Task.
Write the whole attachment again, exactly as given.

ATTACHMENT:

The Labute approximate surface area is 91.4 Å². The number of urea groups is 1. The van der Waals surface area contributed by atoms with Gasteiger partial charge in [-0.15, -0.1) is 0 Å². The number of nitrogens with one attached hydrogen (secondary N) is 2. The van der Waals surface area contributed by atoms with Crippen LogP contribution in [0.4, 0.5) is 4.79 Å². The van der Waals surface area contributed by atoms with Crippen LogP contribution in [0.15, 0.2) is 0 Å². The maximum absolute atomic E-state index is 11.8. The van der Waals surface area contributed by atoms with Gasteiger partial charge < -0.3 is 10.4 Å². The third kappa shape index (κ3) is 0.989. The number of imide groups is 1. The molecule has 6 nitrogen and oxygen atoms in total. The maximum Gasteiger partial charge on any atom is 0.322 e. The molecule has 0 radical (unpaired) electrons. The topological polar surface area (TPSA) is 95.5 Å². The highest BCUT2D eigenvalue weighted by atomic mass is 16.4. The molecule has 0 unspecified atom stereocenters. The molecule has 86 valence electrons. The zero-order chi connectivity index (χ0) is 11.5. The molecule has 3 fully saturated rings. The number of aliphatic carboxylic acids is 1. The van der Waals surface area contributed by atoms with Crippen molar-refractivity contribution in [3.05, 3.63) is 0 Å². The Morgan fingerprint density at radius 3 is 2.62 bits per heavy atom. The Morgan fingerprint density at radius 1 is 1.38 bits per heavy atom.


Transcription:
The Labute approximate surface area is 91.4 Å². The number of urea groups is 1. The van der Waals surface area contributed by atoms with Gasteiger partial charge in [-0.15, -0.1) is 0 Å². The number of nitrogens with one attached hydrogen (secondary N) is 2. The van der Waals surface area contributed by atoms with Crippen LogP contribution in [0.4, 0.5) is 4.79 Å². The van der Waals surface area contributed by atoms with Crippen LogP contribution in [0.15, 0.2) is 0 Å². The maximum absolute atomic E-state index is 11.8. The van der Waals surface area contributed by atoms with Gasteiger partial charge < -0.3 is 10.4 Å². The third kappa shape index (κ3) is 0.989. The number of imide groups is 1. The molecule has 6 nitrogen and oxygen atoms in total. The maximum Gasteiger partial charge on any atom is 0.322 e. The molecule has 0 radical (unpaired) electrons. The topological polar surface area (TPSA) is 95.5 Å². The highest BCUT2D eigenvalue weighted by atomic mass is 16.4. The molecule has 0 unspecified atom stereocenters. The molecule has 86 valence electrons. The zero-order chi connectivity index (χ0) is 11.5. The molecule has 3 fully saturated rings. The number of aliphatic carboxylic acids is 1. The van der Waals surface area contributed by atoms with Crippen molar-refractivity contribution in [3.05, 3.63) is 0 Å². The Morgan fingerprint density at radius 3 is 2.62 bits per heavy atom. The Morgan fingerprint density at radius 1 is 1.38 bits per heavy atom.